Former U.S. Ambassador to Afghanistan, Iraq, Pakistan, Syria, Kuwait and Lebanon
Dean & Executive Professor, George Bush School of Government & Public Service
"American Umpire delivers an intriguing invitation to re-think America's role in the world. President Obama asks, 'Have we not learned the lessons of Vietnam and Iraq?' We clearly have not. This film is a fine place to start."
Former U.S. Ambassador to South Korea & Chairman, Pacific Century Institute
"Foreign policy has become an important issue in the 2016 American presidential campaign, but the discussion among the candidates is nowhere near as thoughtful as it should be. American Umpire gives everyone access to a deeper debate, showing us where American strategy has come from, where the United States has found strength and security, and where we need to think carefully about what should come next. American Umpire shows the way to a better debate about the future of American security with enduring images and expert commentary."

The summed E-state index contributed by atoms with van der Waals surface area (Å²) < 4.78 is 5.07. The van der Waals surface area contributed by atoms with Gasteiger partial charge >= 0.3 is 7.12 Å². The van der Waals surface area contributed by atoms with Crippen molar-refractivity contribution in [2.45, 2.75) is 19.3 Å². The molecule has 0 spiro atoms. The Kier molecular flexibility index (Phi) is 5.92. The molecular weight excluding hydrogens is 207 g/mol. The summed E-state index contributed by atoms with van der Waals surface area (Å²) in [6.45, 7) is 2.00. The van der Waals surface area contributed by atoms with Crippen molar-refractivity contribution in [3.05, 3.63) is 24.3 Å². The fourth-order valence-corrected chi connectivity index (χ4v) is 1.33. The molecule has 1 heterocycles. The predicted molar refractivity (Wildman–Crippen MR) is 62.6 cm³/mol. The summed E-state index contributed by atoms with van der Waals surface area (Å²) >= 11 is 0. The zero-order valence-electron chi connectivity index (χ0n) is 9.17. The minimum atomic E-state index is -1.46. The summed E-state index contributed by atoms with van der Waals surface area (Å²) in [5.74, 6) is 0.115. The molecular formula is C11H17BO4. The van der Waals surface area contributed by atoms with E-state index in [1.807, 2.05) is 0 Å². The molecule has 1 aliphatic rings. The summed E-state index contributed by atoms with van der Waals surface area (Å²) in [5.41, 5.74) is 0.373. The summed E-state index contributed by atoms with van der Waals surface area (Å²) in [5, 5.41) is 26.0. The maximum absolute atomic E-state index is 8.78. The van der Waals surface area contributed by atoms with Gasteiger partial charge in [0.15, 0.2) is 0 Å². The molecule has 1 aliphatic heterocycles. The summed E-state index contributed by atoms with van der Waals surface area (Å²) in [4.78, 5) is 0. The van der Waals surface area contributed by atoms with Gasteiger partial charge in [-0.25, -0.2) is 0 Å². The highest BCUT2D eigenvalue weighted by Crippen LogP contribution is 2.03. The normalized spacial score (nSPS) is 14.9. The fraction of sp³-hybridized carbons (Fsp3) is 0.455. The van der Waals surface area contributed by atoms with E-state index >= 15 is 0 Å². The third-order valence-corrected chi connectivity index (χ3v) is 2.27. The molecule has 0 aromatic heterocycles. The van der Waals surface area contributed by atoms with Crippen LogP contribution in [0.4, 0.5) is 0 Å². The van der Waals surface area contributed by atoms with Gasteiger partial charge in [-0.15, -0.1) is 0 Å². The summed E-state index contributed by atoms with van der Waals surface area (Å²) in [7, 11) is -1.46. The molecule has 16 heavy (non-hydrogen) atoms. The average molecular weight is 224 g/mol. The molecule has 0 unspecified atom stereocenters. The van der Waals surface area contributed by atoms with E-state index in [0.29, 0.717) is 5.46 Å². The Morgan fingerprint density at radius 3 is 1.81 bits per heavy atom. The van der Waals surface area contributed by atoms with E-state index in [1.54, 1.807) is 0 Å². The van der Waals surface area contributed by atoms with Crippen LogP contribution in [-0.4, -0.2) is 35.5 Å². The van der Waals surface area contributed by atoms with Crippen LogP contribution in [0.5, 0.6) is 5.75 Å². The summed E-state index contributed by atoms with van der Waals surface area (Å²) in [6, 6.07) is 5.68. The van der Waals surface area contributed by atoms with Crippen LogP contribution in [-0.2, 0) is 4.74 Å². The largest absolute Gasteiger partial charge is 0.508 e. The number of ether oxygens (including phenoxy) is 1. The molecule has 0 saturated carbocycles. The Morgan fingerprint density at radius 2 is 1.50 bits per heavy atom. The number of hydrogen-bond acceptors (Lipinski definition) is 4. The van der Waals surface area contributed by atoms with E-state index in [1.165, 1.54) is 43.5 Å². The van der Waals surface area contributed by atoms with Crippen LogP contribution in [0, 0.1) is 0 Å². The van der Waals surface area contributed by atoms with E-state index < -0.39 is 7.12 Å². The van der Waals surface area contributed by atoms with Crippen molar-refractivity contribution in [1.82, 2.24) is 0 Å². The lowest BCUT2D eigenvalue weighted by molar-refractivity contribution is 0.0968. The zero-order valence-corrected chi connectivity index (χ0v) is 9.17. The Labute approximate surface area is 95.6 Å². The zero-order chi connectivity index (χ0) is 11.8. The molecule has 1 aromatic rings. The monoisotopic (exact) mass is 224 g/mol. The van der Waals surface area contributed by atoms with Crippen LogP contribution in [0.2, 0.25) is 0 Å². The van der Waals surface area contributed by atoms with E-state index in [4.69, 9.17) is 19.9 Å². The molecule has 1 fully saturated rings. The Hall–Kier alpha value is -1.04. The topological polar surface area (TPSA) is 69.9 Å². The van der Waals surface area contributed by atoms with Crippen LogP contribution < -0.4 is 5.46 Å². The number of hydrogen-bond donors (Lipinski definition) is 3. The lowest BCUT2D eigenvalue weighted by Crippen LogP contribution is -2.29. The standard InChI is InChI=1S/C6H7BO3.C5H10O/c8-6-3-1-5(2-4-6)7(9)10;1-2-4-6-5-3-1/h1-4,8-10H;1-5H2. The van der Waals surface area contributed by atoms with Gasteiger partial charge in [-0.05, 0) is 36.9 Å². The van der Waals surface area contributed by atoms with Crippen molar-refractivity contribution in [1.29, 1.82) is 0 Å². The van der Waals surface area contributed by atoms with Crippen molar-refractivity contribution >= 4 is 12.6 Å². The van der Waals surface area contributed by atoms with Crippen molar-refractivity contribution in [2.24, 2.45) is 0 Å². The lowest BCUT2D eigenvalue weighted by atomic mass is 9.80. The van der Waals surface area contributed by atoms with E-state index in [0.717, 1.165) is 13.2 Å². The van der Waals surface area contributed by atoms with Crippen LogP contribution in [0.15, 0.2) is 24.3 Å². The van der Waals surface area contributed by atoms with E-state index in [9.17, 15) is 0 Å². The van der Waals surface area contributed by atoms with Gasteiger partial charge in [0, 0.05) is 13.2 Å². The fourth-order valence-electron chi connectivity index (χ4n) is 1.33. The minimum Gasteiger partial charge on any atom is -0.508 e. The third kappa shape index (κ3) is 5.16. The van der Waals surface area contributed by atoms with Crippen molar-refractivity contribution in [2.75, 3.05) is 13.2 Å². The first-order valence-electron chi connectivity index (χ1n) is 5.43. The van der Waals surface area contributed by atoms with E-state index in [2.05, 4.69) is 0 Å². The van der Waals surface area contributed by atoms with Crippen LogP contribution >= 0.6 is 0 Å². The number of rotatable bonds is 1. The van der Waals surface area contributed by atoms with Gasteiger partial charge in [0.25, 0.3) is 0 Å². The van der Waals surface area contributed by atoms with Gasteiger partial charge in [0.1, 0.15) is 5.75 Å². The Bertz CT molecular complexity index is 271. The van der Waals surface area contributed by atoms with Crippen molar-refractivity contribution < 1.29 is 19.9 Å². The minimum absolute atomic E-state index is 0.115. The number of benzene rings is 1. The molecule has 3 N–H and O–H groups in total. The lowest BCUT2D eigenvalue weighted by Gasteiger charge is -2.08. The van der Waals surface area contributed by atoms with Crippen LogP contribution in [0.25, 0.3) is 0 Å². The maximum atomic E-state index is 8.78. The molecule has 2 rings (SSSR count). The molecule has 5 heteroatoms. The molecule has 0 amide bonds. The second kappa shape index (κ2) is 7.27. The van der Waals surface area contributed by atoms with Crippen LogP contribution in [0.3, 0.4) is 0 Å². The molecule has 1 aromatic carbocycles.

Associate Professor, LBJ School of Public Affairs, University of Texas
Stanley Kaplan Visiting Professor of American Foreign Policy, Williams College
"Lisa Cobbs has raised profound questions about America's role in the world, questions that demand our thoughtful deliberations"
University Distinguished Professor of Political Science and Jordan Chair in Presidential Studies at Texas A&M University as well as the Editor of the Presidential Studies Quarterly.
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For Classroom & community Discussions
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Does it have to be forever? Let us know what you think.
Does it have to be forever? Let us know what you think.